For prospecting in Baja, you may want to consider using a smaller, hand cranked or "slap handle" type dry washer of your own design and construction (you won't find these types of smaller "samplers" in the retail market). A nifty little sampler like this can be easily packed in or carried and can be used to test a number of spots or locations without all the fuss of setting up a larger, motorized or "main" unit. However, you can still sample by running test digs using your regular dry washer as long as you're willing to lug your gear, gas, etc. and break down and set up again and again. That's your call.

Honestly, one of those new-fangled battery powered dry washers (like the Model DW212V Keene Engineering manufactures) might be your best bet in Baja since it's a bit smaller and more portable (the unit...not the battery!). Yes, you have to recharge the battery (6-8 hours of use?), but they're quieter, don't require you to lug gas cans around, and are just as efficient. Just thought I'd throw that out there...

There's more to come, so stay tuned.

(c) Jim Rocha (J.R.) 2014

Questions? E-mail me at jr872vt90@yahoo.com

3 comments:

  1. Interesting. I'm surprised it would be that dry considering it is coastline. Then again, it is Mexico, not Oregon or Washington. I have lived in both Oregon and Washington where it seems it never quits raining on the coast, not so farther South it sounds like. Being I am not wealthy,(downright poor!) I'll probably never get to go on such an adventure as this, but it doesn't hurt to dream...... Gary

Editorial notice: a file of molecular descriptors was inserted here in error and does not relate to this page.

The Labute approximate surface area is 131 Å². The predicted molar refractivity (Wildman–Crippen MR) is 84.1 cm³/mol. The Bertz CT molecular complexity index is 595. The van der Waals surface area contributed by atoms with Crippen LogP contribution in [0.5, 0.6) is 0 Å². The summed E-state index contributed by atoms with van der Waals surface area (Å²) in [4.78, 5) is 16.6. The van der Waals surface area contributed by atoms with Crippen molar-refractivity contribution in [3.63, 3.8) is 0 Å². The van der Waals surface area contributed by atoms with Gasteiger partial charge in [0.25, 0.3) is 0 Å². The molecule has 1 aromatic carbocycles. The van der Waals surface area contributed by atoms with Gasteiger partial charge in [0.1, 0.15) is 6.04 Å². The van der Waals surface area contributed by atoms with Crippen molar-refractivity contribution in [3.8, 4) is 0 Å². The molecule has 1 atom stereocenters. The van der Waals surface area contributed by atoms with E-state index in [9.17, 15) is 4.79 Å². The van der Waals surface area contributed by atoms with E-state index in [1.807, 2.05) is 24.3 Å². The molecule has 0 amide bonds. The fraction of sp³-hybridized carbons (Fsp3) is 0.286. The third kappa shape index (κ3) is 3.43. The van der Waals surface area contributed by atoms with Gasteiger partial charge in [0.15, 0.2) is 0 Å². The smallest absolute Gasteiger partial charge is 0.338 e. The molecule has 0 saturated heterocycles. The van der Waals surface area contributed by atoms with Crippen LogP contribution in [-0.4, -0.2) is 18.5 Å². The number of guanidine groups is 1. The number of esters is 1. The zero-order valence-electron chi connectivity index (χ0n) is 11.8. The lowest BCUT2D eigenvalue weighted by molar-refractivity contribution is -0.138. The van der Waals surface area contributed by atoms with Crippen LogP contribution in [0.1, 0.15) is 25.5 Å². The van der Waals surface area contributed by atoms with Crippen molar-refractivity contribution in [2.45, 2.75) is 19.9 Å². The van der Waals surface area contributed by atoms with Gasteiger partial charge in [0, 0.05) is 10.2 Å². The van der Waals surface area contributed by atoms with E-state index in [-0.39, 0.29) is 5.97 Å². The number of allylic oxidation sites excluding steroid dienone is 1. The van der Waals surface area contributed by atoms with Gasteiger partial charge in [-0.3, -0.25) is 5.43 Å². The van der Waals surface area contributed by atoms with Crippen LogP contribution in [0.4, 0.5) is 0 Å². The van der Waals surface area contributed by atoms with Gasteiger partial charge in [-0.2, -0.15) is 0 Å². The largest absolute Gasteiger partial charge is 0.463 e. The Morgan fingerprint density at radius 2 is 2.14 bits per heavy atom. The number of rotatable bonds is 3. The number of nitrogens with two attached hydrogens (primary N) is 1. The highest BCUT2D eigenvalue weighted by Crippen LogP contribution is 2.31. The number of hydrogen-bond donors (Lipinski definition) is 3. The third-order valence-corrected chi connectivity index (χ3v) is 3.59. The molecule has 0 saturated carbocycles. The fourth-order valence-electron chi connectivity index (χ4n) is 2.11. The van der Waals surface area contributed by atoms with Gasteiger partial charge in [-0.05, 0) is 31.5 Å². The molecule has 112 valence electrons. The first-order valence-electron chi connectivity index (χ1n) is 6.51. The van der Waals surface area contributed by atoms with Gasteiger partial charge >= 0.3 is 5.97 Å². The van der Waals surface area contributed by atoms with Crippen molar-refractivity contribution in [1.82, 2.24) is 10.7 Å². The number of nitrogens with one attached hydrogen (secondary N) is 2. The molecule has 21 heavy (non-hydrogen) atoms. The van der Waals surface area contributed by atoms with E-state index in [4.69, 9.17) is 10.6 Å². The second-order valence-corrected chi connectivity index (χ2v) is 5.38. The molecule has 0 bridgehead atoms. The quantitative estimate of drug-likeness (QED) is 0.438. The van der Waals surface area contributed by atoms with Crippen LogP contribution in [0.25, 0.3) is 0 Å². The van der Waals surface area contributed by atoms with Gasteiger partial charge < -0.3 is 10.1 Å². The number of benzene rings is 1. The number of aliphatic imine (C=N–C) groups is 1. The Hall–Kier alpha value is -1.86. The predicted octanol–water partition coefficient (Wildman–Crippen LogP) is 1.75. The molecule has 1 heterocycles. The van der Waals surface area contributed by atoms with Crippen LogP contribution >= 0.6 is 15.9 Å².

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  2. Trust me Gary, it's very dry in Baja...coastlines included. In the central mountain chains it can change to terrain that looks a lot like the Sierras of Calif., USA. But the areas I worked down there were completely dry for the most part. Best, J.R.

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  3. Oh I believe you, just never thought about it. Surprises me though! Gary